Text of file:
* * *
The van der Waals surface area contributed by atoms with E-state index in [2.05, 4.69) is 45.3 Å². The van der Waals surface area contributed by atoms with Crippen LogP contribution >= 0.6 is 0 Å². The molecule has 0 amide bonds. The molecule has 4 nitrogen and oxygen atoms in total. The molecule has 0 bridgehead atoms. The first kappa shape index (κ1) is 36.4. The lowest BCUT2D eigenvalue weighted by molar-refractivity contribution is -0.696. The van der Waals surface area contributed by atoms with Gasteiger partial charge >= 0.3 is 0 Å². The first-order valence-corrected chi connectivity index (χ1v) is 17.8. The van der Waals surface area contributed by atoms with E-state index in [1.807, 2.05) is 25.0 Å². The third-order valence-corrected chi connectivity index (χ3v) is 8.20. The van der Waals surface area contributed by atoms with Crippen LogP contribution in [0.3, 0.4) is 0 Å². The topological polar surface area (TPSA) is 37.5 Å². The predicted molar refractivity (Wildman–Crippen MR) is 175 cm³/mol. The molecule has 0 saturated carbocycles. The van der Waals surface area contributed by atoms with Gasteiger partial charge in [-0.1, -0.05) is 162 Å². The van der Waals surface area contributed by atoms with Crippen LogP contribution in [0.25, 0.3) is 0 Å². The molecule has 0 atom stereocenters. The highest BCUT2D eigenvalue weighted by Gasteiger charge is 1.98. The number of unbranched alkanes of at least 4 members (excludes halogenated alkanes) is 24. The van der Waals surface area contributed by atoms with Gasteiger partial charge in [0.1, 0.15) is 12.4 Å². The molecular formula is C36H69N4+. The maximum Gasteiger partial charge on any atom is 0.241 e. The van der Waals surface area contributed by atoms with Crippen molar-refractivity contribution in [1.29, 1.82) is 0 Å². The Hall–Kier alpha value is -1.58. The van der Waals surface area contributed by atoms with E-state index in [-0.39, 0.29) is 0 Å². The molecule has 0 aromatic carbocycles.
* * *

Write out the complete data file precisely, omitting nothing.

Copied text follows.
The van der Waals surface area contributed by atoms with E-state index in [2.05, 4.69) is 45.3 Å². The van der Waals surface area contributed by atoms with Crippen LogP contribution >= 0.6 is 0 Å². The molecule has 0 amide bonds. The molecule has 4 nitrogen and oxygen atoms in total. The molecule has 0 bridgehead atoms. The first kappa shape index (κ1) is 36.4. The lowest BCUT2D eigenvalue weighted by molar-refractivity contribution is -0.696. The van der Waals surface area contributed by atoms with Gasteiger partial charge >= 0.3 is 0 Å². The first-order valence-corrected chi connectivity index (χ1v) is 17.8. The van der Waals surface area contributed by atoms with E-state index in [1.807, 2.05) is 25.0 Å². The third-order valence-corrected chi connectivity index (χ3v) is 8.20. The van der Waals surface area contributed by atoms with Crippen LogP contribution in [0.3, 0.4) is 0 Å². The topological polar surface area (TPSA) is 37.5 Å². The predicted molar refractivity (Wildman–Crippen MR) is 175 cm³/mol. The molecule has 0 saturated carbocycles. The van der Waals surface area contributed by atoms with Gasteiger partial charge in [-0.1, -0.05) is 162 Å². The van der Waals surface area contributed by atoms with Crippen LogP contribution in [0.25, 0.3) is 0 Å². The molecule has 0 atom stereocenters. The highest BCUT2D eigenvalue weighted by Gasteiger charge is 1.98. The number of unbranched alkanes of at least 4 members (excludes halogenated alkanes) is 24. The van der Waals surface area contributed by atoms with Gasteiger partial charge in [0.1, 0.15) is 12.4 Å². The molecular formula is C36H69N4+. The maximum Gasteiger partial charge on any atom is 0.241 e. The van der Waals surface area contributed by atoms with Crippen molar-refractivity contribution in [1.29, 1.82) is 0 Å². The Hall–Kier alpha value is -1.58. The van der Waals surface area contributed by atoms with E-state index in [-0.39, 0.29) is 0 Å². The molecule has 0 aromatic carbocycles.